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Believe it or not, JB Weld is very sandable. If you spot use it on the parts you are worried about you can sand them down flush and you won't have any seal problems. Obviously you will have the discoloration that the JB provides, but they'll be fine. Just prep the spots you need to use it on and get to work. That's my suggestion.

Or, don't worry about it.
I was wondering if something like that could work but I didn't think you would ever get it to stick for very long.
Have you done that before?

As far as the worrying part... that's my hobby.
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Old 01-11-2010, 12:30 PM   #8
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Quote:
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Good advice from Radar and SecretAgent. Makes my job easy!

Charlie,
As stated, if there's pitting on the forks after you polish them they probably won't hold a seal long. You can use a very fine emery cloth or Scotch Brite to clean them with. I've also had good success using a very fine stone to remove small pits, the trick is not to go through the chrome.
So if there is still pitting there is nothing that can be done?

What do they do on industrial hydraulics if the cylinder gets rusty? Just replace it?
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Old 01-11-2010, 12:41 PM   #9
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On industrial rams we replate them.
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Old 01-11-2010, 01:39 PM   #10
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Old 01-11-2010, 02:03 PM   #11
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Quote:
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JB Weld will stick. I know it sounds ghetto but it really is useful stuff. I've never used it on fork tubes but there is no reason why it wouldn't work. Another possibility is a strong epoxy. If you have the money to throw away on brand new forks, go ahead and do that. But there are options. I'd say use epoxy and sanding first...I'd be willing to bet you a beer that works fine.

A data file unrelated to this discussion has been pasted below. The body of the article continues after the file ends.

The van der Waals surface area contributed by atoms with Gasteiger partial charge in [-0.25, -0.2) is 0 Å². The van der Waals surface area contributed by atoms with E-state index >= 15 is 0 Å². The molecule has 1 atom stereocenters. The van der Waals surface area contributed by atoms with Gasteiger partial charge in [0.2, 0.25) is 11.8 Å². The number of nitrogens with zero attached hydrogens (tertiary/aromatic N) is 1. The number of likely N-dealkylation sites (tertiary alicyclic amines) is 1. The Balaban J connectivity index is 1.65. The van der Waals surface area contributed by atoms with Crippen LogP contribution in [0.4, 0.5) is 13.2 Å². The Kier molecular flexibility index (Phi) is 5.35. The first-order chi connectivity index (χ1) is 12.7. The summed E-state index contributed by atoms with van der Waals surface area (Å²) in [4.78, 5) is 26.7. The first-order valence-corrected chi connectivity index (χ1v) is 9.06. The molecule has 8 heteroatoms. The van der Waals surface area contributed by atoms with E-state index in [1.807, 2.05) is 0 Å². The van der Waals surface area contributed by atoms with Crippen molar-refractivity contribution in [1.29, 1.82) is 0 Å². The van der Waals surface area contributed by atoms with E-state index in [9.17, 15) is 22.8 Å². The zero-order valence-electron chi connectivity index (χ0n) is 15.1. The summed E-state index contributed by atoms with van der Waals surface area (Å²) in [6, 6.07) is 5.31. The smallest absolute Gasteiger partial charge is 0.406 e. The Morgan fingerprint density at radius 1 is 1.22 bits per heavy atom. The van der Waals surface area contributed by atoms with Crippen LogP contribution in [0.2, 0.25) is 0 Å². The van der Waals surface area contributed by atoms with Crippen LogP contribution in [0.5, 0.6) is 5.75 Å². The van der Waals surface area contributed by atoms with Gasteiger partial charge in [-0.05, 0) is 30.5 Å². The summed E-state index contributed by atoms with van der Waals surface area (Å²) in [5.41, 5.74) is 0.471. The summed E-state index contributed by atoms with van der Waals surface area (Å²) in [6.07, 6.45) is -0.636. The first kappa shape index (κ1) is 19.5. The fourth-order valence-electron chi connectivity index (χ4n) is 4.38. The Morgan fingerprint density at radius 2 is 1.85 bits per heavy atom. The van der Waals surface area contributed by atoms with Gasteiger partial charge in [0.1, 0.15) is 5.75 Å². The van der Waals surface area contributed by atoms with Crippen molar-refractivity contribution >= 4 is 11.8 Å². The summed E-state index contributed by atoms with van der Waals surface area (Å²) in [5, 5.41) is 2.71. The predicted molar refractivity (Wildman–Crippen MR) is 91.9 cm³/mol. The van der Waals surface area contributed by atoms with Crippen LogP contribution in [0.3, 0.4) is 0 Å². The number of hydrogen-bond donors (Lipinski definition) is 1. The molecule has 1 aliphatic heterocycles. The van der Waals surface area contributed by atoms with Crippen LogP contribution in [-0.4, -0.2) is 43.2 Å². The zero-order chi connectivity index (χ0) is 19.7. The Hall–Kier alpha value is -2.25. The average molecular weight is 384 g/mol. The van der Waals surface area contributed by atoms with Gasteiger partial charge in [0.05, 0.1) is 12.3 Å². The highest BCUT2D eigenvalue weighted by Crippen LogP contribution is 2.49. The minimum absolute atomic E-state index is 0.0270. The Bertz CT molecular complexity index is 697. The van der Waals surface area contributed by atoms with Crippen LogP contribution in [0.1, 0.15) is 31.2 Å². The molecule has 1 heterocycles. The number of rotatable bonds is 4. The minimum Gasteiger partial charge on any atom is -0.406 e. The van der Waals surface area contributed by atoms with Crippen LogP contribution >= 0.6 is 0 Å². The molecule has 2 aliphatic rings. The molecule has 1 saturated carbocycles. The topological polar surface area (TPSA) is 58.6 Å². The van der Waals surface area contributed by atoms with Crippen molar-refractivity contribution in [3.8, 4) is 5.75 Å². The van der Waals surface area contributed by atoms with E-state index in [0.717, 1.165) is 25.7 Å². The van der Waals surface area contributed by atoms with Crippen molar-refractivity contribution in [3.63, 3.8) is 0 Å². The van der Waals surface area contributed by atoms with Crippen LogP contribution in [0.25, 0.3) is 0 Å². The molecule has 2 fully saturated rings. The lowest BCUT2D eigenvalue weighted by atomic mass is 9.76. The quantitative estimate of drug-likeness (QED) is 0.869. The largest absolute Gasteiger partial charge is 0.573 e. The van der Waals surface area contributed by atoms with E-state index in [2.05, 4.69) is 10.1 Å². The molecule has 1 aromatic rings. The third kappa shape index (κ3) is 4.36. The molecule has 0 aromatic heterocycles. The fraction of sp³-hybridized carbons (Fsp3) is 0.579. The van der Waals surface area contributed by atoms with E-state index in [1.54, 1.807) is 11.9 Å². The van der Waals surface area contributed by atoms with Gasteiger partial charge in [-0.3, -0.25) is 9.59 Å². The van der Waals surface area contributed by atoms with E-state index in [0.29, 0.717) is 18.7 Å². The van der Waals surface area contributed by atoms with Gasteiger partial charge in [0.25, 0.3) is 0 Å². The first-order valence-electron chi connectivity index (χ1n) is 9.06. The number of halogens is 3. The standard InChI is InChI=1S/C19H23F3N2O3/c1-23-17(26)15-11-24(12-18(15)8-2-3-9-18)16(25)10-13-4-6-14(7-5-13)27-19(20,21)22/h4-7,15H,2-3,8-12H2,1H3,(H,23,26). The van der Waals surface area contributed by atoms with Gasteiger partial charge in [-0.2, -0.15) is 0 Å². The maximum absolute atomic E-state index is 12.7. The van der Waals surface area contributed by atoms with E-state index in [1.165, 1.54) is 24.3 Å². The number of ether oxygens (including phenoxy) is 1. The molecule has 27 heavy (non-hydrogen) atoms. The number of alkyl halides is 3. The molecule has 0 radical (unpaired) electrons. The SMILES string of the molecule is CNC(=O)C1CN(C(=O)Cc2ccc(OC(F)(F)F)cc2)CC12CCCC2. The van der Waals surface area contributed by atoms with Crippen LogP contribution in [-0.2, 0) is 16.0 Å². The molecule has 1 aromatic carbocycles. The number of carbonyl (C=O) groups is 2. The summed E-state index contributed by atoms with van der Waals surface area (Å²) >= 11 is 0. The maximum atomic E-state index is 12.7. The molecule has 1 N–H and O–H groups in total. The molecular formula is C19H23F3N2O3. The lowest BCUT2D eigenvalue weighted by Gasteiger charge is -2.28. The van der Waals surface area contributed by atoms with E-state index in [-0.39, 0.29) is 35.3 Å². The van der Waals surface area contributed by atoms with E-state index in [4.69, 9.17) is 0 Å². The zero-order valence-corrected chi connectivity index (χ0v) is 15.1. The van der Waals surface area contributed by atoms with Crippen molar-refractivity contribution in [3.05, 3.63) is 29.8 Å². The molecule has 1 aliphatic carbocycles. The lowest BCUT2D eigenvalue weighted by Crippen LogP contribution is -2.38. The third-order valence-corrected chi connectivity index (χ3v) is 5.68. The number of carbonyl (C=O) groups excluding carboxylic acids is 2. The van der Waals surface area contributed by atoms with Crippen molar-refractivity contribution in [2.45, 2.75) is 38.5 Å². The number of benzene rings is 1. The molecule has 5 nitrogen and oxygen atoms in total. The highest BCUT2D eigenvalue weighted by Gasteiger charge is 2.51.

I may take that bet.
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Old 01-11-2010, 02:04 PM   #12
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On industrial rams we replate them.
Would that work on forks or is it a different kinda thing?
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Old 01-11-2010, 07:10 PM   #13
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It would, but it's cost prohibitive. How bad is the pitting?
As far as the epoxy thing, it would be real hard to polish it as smooth/hard as chrome. It'll eventually cut the seal.
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Old 01-11-2010, 07:38 PM   #14
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It would, but it's cost prohibitive. How bad is the pitting?
As far as the epoxy thing, it would be real hard to polish it as smooth/hard as chrome. It'll eventually cut the seal.
I don't know how bad the pitting is gonna be, I just got the forks and scratched at the rust with a fingernail. I don't think it will be real bad but near the last inch and half there's gonna be some.
Just a gut feeling how much do you think it would cost and can you suggest anybody that does cylinder chroming?
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Old 01-12-2010, 04:03 PM   #15
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In case anybody wonders about such things, I spoke with a friend who had a pair of forks rechromed. They were from an old bike and he couldn't find replacement parts.
The place he took them does hard chrome on hydraulic cylinders. They machined the forks down until the pits were gone and then, I suppose, using multiple layers, probably in the underlying metal, built the diameter back up to original. Then applied the hard chrome outer layer.
All this cost around $250 for the set. Since I can buy the inner fork legs for gixxer forks for around $100/set, obviously, I won't be replating the ones I have.
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Old 01-12-2010, 04:10 PM   #16
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Like I said; cost prohibitive.
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Old 01-12-2010, 05:29 PM   #17
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Old 01-12-2010, 08:08 PM   #18
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Because it's not the same hardness or polished as smooth as the chrome.

Back when I did heavy equipment work on everything form forklifts to dozers we would do it for a temporary fix, but eventually it would cut the packing, and the packing in those items is way more durable than fork seals.
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Old 01-13-2010, 06:44 PM   #19